Five common household problems in Canadian homes

When one is an immigrant in Canada and comes from a country with very different weather in comparison, a lot of things related to Canadian houses are going to be new to you and maybe even cause a few surprises.

I, for example, was not familiar with the functioning of heating or air conditioning systems when I moved to Ottawa, because we don’t have them in our houses in my home country. The weather back there is so mild compared to Canada.

I didn’t know that windows and doors in Canadian homes are hermetically sealed to avoid losing heat. I didn’t know that bursting pipes were a serious problem, because of the risk of flooding.

So, living in Canada you are going to get to know household problems that probably you never dealt with before. This post is about those household issues that you would like to avoid, because the cost of repairs is very high, and can range from a couple hundred dollars to thousands of dollars.

1. Plumbing issues

Plumbing problems are very frequent and range from runny toilets and blocked drains, to underground collapsed pipes in older houses.

“Unclogging a drain can cost around 300 dollars, while underground pipe relining, and pipe repairs can cost thousands of dollars”, said Maxim Osadchyi, a plumbing engineer and the owner of Ottawa-based company Dr.Pipe Drain and Plumbing.

Osadchyi said that while some of the smaller and more common household issues can be DIY (do it yourself), homeowners should avoid trying to repair pipes without hiring a professional licensed plumber.

“A call to a professional today can avoid you having worse damage tomorrow!” Osadchyi said. To prevent plumbing problems, he recommends a visual inspection of all of the fixtures once every six months, and maintenance for the backwater valve, sump pump, and shut-off valves once a year.

2. Improper surface grading or drainage.

This problem can lead to a serious household issue, namely water penetration in the basement and crawlspace. When there isn’t good grading or when there are cracks in the concrete floor, groundwater gets through and into the basement.

Foundation repair can be very costly. The cost can be many thousands of dollars.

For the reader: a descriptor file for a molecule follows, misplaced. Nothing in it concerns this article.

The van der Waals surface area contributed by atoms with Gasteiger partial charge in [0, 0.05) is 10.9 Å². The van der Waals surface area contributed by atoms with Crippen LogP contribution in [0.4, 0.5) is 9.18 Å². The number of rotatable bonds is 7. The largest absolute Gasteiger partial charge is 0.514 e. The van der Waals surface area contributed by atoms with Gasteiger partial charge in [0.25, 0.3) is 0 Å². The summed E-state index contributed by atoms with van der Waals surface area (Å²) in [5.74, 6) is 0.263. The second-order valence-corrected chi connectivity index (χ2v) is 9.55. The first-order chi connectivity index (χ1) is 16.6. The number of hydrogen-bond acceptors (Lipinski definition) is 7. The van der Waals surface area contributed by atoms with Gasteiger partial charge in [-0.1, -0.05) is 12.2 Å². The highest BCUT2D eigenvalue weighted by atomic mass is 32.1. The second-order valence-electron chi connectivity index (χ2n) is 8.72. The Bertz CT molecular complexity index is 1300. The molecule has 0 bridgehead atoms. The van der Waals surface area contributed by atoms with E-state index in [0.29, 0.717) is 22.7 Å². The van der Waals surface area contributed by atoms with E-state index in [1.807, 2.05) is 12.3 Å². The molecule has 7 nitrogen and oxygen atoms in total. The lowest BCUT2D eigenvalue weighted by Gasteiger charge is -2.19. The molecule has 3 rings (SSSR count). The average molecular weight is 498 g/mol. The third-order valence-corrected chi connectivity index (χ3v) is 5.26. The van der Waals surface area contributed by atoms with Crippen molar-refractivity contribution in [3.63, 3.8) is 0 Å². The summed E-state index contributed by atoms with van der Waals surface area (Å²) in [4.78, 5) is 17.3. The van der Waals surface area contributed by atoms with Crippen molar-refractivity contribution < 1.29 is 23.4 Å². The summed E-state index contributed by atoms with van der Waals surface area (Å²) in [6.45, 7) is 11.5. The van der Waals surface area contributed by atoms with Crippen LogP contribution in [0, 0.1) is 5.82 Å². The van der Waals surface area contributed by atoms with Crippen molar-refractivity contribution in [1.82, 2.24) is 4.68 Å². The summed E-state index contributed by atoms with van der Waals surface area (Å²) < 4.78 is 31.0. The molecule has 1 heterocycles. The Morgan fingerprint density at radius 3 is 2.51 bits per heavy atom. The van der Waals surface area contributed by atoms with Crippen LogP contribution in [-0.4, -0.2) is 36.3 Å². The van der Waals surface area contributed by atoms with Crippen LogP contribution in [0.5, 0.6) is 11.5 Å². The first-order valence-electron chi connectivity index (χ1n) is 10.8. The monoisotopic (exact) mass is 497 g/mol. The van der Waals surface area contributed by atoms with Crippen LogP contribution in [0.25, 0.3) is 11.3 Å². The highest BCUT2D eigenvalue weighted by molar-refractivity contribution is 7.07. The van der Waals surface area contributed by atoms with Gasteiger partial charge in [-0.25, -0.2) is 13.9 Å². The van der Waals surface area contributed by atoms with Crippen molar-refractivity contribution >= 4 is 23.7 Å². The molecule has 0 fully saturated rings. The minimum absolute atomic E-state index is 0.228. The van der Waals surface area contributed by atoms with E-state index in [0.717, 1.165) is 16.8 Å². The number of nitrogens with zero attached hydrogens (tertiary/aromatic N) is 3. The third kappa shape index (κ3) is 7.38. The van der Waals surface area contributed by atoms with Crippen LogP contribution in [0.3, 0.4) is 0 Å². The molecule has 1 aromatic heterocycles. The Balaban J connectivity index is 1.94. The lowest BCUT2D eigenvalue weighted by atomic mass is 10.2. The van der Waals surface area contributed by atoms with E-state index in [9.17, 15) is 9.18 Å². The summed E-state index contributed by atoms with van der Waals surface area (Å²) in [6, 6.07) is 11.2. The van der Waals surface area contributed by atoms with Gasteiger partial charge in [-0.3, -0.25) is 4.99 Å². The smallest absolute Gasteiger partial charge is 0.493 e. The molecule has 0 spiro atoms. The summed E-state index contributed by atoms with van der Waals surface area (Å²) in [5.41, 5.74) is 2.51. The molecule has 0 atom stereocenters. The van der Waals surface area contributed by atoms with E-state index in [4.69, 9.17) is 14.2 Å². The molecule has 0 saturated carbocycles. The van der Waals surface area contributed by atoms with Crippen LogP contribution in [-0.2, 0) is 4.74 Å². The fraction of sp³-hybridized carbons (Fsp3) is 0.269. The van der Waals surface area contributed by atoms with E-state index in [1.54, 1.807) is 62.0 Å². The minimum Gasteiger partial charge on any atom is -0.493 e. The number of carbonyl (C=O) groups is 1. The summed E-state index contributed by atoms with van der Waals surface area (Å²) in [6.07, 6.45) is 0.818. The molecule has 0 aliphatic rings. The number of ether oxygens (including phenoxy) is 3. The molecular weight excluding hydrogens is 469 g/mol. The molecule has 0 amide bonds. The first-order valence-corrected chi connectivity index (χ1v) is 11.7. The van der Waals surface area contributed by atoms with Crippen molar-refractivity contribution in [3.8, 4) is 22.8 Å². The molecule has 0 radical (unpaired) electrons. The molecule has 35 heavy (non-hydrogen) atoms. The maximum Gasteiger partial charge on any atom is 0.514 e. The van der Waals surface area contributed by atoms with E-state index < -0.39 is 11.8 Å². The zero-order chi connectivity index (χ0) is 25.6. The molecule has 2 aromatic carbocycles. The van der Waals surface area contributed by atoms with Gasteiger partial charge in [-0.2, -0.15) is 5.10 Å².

3. Roof leaks

Damaged shingles can cause water leaks in the roof. While it’s relatively inexpensive to replace shingles, if the water damage is extensive or the roof is too old, you might need to replace the entire roof.

view of a roof under construction
Flickr

4. Problems with the heating system

Furnaces are designed to last a long time, but neglecting to check them or to give them adequate maintenance can result in awful surprises and costly expenses.

With Canada’s frigid winter temperatures nobody would want to wake up in the middle of the night only to realize that the heating is not working. Can you imagine that scenario?

Some of the most common problems that affect the heating system are malfunctioning in the control or ignition system, a faulty thermostat, leaky ductwork, poor circulation and airflow, overrun heat pumps, and dirty filters.  

view of a gas furnace
Gas furnace of a home in Ottawa

5. Mold growth

Poor ventilation in your home, leaky pipes or a leaky roof, and an excess of humidity indoors create the perfect environment for mold growth. Some varieties of mold are highly allergenic and can cause respiratory problems in the upper respiratory tract.

To avoid these issues it is important to make sure your home gets proper ventilation on a daily basis, and it’s recommended to always check under the kitchen sink, the basement, or bathrooms where there could be condensation.

Have you experienced some of these household problems? I have. An outdoor pipe burst in winter. Since our house in Ottawa was rented, the owner took care of the repairs, but we had to pay a water bill of 350 dollars! I hope this post is helpful to you, and don’t forget to check on your homes. Take care.

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2 thoughts on “Five common household problems in Canadian homes

  1. Hello, Thank you for sharing this article, I moved to Ottawa with my family a week ago , and we started looking for houses, as I wanted to be centertown for the first year the majority of houses are old, now I am afraid of getting those kind of issues , is it for the tenant to fix them or still the responsibility of the landlord after I signed the bail ?

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